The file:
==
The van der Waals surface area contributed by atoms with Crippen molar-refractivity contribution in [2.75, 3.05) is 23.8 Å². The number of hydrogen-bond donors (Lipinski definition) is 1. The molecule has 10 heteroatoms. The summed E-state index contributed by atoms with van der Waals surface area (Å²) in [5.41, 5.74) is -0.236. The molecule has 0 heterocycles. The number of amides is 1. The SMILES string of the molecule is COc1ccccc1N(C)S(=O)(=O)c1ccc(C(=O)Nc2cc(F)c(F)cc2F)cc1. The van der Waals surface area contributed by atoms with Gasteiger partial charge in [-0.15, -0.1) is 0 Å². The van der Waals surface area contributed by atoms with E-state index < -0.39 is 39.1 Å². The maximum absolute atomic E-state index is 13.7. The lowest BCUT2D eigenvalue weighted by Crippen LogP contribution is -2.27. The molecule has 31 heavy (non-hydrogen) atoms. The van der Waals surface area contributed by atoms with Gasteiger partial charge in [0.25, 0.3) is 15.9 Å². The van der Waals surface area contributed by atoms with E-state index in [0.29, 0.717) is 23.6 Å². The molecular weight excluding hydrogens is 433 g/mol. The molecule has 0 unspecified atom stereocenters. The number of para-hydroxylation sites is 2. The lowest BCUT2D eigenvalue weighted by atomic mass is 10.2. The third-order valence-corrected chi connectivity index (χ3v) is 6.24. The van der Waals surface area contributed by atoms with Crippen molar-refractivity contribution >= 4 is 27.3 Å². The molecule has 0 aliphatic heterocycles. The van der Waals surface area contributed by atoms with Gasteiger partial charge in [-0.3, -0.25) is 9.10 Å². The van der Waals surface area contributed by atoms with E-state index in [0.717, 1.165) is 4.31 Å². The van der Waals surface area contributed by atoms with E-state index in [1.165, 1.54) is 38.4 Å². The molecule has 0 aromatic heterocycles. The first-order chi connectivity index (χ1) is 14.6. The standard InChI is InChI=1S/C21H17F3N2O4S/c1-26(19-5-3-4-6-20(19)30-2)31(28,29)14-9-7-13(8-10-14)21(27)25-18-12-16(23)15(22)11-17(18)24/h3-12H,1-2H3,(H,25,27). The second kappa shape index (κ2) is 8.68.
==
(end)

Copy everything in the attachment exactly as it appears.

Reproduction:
The van der Waals surface area contributed by atoms with Crippen molar-refractivity contribution in [2.75, 3.05) is 23.8 Å². The number of hydrogen-bond donors (Lipinski definition) is 1. The molecule has 10 heteroatoms. The summed E-state index contributed by atoms with van der Waals surface area (Å²) in [5.41, 5.74) is -0.236. The molecule has 0 heterocycles. The number of amides is 1. The SMILES string of the molecule is COc1ccccc1N(C)S(=O)(=O)c1ccc(C(=O)Nc2cc(F)c(F)cc2F)cc1. The van der Waals surface area contributed by atoms with Gasteiger partial charge in [-0.15, -0.1) is 0 Å². The van der Waals surface area contributed by atoms with E-state index < -0.39 is 39.1 Å². The maximum absolute atomic E-state index is 13.7. The lowest BCUT2D eigenvalue weighted by Crippen LogP contribution is -2.27. The molecule has 31 heavy (non-hydrogen) atoms. The van der Waals surface area contributed by atoms with Gasteiger partial charge in [0.25, 0.3) is 15.9 Å². The van der Waals surface area contributed by atoms with E-state index in [0.29, 0.717) is 23.6 Å². The molecular weight excluding hydrogens is 433 g/mol. The molecule has 0 unspecified atom stereocenters. The number of para-hydroxylation sites is 2. The lowest BCUT2D eigenvalue weighted by atomic mass is 10.2. The third-order valence-corrected chi connectivity index (χ3v) is 6.24. The van der Waals surface area contributed by atoms with Crippen molar-refractivity contribution >= 4 is 27.3 Å². The molecule has 0 aliphatic heterocycles. The van der Waals surface area contributed by atoms with Gasteiger partial charge in [-0.3, -0.25) is 9.10 Å². The van der Waals surface area contributed by atoms with E-state index in [0.717, 1.165) is 4.31 Å². The van der Waals surface area contributed by atoms with E-state index in [1.165, 1.54) is 38.4 Å². The molecule has 0 aromatic heterocycles. The first-order chi connectivity index (χ1) is 14.6. The standard InChI is InChI=1S/C21H17F3N2O4S/c1-26(19-5-3-4-6-20(19)30-2)31(28,29)14-9-7-13(8-10-14)21(27)25-18-12-16(23)15(22)11-17(18)24/h3-12H,1-2H3,(H,25,27). The second kappa shape index (κ2) is 8.68.